How HS2 is on the fast track to breaking its budget – Yorkshire Post Letters

HS2 continues to divide political and public opinion.
HS2 continues to divide political and public opinion.
0
Have your say

From: Simon Cross, New Crofton, Wakefield.

FURTHER to recent correspondence from Nigel Davies of London, he is right to state the HS2 requires much scrutiny. However, it is the alarming, ever escalating cost of the project and its over-stated benefits that require further scrutiny.

HS2 is already under way in parts of London - despite a Government-backed review being undertaken into its costs.

HS2 is already under way in parts of London - despite a Government-backed review being undertaken into its costs.

HS2 could be axed for Leeds and Sheffield in bid to save £10billion

The recently announced cost increase to around £88bn is not the full and final cost of delivering this project. It is understood that the Department for Transport is satisfied that the figure of £106bn in 2015 prices is accurate.

Blame Network Rail for train delays and not Northern – Yorkshire Post Letters

In August 2018, it was reported that Sir John Armitt, chair of the National Infrastructure Commission, stated that a further £43bn must be spent on other infrastructure upgrades to make the most of HS2.

Why arrival of Channel 4 and Burberry in Leeds shows HS2 is already paying dividends: The Yorkshire Post says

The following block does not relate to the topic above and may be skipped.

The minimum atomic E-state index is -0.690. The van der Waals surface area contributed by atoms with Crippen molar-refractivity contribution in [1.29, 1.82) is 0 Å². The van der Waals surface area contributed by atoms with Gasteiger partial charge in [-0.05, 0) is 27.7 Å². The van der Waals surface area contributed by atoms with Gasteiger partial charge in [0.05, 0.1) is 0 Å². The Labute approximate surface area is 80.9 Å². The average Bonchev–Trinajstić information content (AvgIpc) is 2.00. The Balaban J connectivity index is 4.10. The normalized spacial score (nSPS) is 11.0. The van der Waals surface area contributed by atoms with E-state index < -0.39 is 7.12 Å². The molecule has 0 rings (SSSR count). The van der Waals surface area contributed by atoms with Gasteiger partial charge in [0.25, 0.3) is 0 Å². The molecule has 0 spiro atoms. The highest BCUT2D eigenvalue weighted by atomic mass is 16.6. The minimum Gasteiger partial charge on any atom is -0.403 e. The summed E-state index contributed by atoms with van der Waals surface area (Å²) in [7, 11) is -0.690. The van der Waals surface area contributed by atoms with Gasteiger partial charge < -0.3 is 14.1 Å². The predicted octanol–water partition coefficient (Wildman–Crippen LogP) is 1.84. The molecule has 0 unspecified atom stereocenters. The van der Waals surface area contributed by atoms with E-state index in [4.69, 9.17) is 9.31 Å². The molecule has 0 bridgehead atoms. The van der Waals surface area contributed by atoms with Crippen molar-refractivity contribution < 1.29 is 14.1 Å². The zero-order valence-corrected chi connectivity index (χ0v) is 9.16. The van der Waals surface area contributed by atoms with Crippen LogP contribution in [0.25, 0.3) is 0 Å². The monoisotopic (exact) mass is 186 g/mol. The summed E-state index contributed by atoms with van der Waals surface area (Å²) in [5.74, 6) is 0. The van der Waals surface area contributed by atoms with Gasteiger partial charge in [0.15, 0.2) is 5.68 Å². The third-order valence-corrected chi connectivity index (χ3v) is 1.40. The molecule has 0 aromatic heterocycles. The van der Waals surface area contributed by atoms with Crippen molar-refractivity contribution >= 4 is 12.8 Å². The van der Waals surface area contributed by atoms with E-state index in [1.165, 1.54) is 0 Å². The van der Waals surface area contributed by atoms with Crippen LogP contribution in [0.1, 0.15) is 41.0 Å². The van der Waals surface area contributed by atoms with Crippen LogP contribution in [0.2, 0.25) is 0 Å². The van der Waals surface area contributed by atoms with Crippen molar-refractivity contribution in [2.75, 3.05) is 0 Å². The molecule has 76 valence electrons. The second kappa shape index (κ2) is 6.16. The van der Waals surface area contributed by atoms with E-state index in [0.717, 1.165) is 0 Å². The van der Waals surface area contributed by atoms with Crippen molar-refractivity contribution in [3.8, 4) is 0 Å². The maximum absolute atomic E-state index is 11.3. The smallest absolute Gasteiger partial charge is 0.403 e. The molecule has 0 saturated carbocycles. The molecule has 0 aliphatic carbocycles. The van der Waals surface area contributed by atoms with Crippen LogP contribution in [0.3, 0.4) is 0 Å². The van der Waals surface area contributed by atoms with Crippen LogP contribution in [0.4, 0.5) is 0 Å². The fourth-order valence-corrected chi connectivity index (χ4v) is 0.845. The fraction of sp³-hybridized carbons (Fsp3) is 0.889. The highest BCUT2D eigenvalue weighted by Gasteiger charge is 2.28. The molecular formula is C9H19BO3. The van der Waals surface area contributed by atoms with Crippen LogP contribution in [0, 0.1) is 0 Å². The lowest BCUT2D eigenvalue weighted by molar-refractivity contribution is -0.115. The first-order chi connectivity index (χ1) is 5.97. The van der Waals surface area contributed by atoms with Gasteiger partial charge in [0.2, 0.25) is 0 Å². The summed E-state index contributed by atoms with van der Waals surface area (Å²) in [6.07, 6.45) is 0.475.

To serve Sheffield, the HS2 M18 Eastern route through Yorkshire has been designed to make use of the existing Dearne Valley line between Thurnscoe and Sheffield Midland station and the Midland Main Line to the south of Sheffield. These existing routes must be upgraded if HS2 services are to operate over them.

The cost of creating two junctions at the HS2 main line is included in the HS2 budget, but not the cost of the upgrading the Dearne Valley and Midland Main Lines.

Upgrading the existing lines to the north and south of Sheffield to accommodate overhead gantries will be a challenging and costly task.

Billions will need to be spent from the budgets of others to accommodate the HS2 proposal, yet the HS2 benefit to cost ratio (BCR) includes the benefit of operating HS2 services through Sheffield but not the associated cost, a practice that HS2 chair, Allan Cook, described as being ‘‘disingenuous’’.

The proposals will also impact on current heavy rail passenger services in South Yorkshire to such an extent that an extension of the tram-train system is being considered to replace existing heavy rail services between Sheffield and Doncaster. This plan would adversely affect rail services at, of all places, Mexborough, the point at which HS2 has the highest residential impact in Yorkshire and is a typical example of an infrastructure upgrade arising from the HS2 proposals that would be needed to ‘‘make the most’’ of HS2. The cost would be met by others and the impact is excluded from the HS2 business case.

HS2, a fast train to the South with few station-stops, is a prime example of infrastructure investment that is heavily skewed towards the benefit of London.